We decided that we should probably work through a Commercial Real estate broker, as it appeared that we might be in over our head given the time frame and requirements. We procured the services of Clark Simpson at Commonwealth Property Group (who we highly recommend) and began getting him up to speed with our commercial requirements and the City rules we had to follow. The City was happy that we had retained a commercial broker to assist in our search and recognized Clark as being quite proficient in his field. He met with our Right of Way agents and we formulated a plan.
Interestingly enough, by obtaining the services of Clark, we were also entitled to our first reimbursements for actual expenses. We were curious to see how quickly this would be paid, as any delays in payments/reimbursements might cause a bigger problem down the road. We looked at this reimbursement, as a litmus test on how cooperative and how eager the city really was to “minimize these inconveniences.” More on this later.
Meanwhile our search for a new property had stalled. “Too big, not enough time to move the existing company out, APZ restrictions, can’t have a showroom, too expensive, property located at the far end of Suffolk” etc etc. We heard it all. The search for a new building had become all-consuming. By far the biggest obstacle in relocating in Virginia Beach was to overcome the APZ-1/APZ-2 restrictions surrounding Oceana. Our Right of Way agent, and VBED were VERY helpful in educating us on what we couldn’t do. However, finding a building that worked from a structural stand point and also allowed us to have a showroom proved to be very challenging. After several months of fruitless searching, on Sept 17th, we realized we had two choices:
- Leave Virginia Beach all together
- Break up our company in 2 or 3 different companies and find smaller individual spaces that worked for each individual business unit.
Neither of these choices were particularly appealing, however in Subpart D of our Payments for Moving and Related Expenses, we noticed that there were provisions for ”Storage of the personal property for a period not to exceed 12 months, unless the Agency determines that a longer period is necessary.”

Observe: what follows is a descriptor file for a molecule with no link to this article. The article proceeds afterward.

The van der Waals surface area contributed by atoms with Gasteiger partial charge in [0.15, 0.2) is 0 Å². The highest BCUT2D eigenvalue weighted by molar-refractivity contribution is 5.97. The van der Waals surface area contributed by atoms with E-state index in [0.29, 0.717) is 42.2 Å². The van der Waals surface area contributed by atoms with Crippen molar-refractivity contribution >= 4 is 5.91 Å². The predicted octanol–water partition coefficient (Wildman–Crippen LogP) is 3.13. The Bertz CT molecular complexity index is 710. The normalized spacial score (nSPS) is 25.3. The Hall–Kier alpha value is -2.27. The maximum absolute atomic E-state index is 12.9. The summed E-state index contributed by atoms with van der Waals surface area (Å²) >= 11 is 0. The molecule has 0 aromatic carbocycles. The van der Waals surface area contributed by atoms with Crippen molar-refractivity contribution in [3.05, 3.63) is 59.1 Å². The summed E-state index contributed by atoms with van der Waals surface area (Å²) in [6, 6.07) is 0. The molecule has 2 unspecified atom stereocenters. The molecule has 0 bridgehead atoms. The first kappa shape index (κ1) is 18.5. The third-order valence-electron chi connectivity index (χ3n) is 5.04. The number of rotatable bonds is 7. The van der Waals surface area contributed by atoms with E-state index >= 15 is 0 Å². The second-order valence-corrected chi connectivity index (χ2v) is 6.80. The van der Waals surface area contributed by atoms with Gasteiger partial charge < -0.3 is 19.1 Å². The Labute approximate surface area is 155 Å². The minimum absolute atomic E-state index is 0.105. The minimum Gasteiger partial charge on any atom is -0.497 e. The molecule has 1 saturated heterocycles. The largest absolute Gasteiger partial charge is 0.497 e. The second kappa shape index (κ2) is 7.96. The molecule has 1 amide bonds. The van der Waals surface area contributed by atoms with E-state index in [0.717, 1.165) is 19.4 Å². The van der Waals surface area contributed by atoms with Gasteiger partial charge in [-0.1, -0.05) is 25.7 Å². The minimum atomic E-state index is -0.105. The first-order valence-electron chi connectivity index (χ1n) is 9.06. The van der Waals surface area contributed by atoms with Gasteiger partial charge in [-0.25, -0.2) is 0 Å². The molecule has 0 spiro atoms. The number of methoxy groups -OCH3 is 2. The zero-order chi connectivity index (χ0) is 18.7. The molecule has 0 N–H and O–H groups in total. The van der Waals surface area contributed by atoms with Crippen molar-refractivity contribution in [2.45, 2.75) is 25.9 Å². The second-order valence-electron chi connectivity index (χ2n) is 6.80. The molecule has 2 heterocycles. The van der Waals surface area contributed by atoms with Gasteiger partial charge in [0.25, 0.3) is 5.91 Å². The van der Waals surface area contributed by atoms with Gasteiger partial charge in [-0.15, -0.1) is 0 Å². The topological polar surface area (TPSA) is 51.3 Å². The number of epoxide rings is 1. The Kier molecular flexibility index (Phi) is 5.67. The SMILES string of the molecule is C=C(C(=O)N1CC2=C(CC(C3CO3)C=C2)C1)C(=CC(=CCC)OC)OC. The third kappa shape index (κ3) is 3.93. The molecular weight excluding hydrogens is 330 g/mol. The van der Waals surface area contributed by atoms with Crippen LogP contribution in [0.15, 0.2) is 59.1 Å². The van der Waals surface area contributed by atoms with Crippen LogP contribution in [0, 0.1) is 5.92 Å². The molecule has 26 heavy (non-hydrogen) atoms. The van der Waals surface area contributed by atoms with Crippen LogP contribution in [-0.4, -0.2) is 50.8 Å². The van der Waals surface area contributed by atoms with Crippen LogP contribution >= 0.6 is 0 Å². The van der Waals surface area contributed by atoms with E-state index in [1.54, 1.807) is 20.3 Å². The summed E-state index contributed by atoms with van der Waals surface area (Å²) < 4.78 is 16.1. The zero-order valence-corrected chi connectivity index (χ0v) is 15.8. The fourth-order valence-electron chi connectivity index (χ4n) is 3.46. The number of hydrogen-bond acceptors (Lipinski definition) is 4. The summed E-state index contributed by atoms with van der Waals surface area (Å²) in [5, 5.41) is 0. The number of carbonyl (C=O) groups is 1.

In a complicated industrial/retail move like ours, finding a storage solution seemed like the easiest piece of the puzzle. On September 17th, we alerted our Right of Way Agent that we were having a tough time finding an all-encompassing solution and that breaking our company up into 3 physical units was going to be a real possibility. We told him that we were going to switch gears and focus on finding a temporary storage solution in accordance with the rules and regulations provided. We even sent him an email with an example warehouse and inquired about what we needed to do to procure a similar site. To which he replied:
We can only pay for storage of the personal property for up to one year. You would have to move it into a permanent storage after that. We do not particularly care in regards to the type of storage you chose to acquire. It could be an open space for the materials you currently store outside.
When I asked about what needed to be done logistically to acquire the lease he said:
To acquire a storage site, we would need a copy of the signed lease showing the terms compatible with the time requirement.
Even though you’ll probably not find “take ½ of your company and move it into a warehouse” in any textbooks at Harvard Business school, we were relieved to have a strategy moving forward. Procuring storage become the cornerstone of our search.
With a major obstacle seemingly out of the way we chose to focus on a place to do business. On September 25th we found a restricted opportunity on London Bridge Road. Once we expressed interest in the property, the representing broker reached out to VBED to clarify any naval restrictions. Once again VBED informed us of the restrictions surrounding that property, however at this point we had realized that we are not going to find an optimal solution and were just interested in moving forward.
As with most real estate transactions, there was one major problem. There was a tenant in the building and according to their broker wouldn’t be able to move out until 2-28-15. In a deal this complicated we thought for sure we would be able to work these details out with the city. I reached out to the Right of Way Agent again and his response was the following: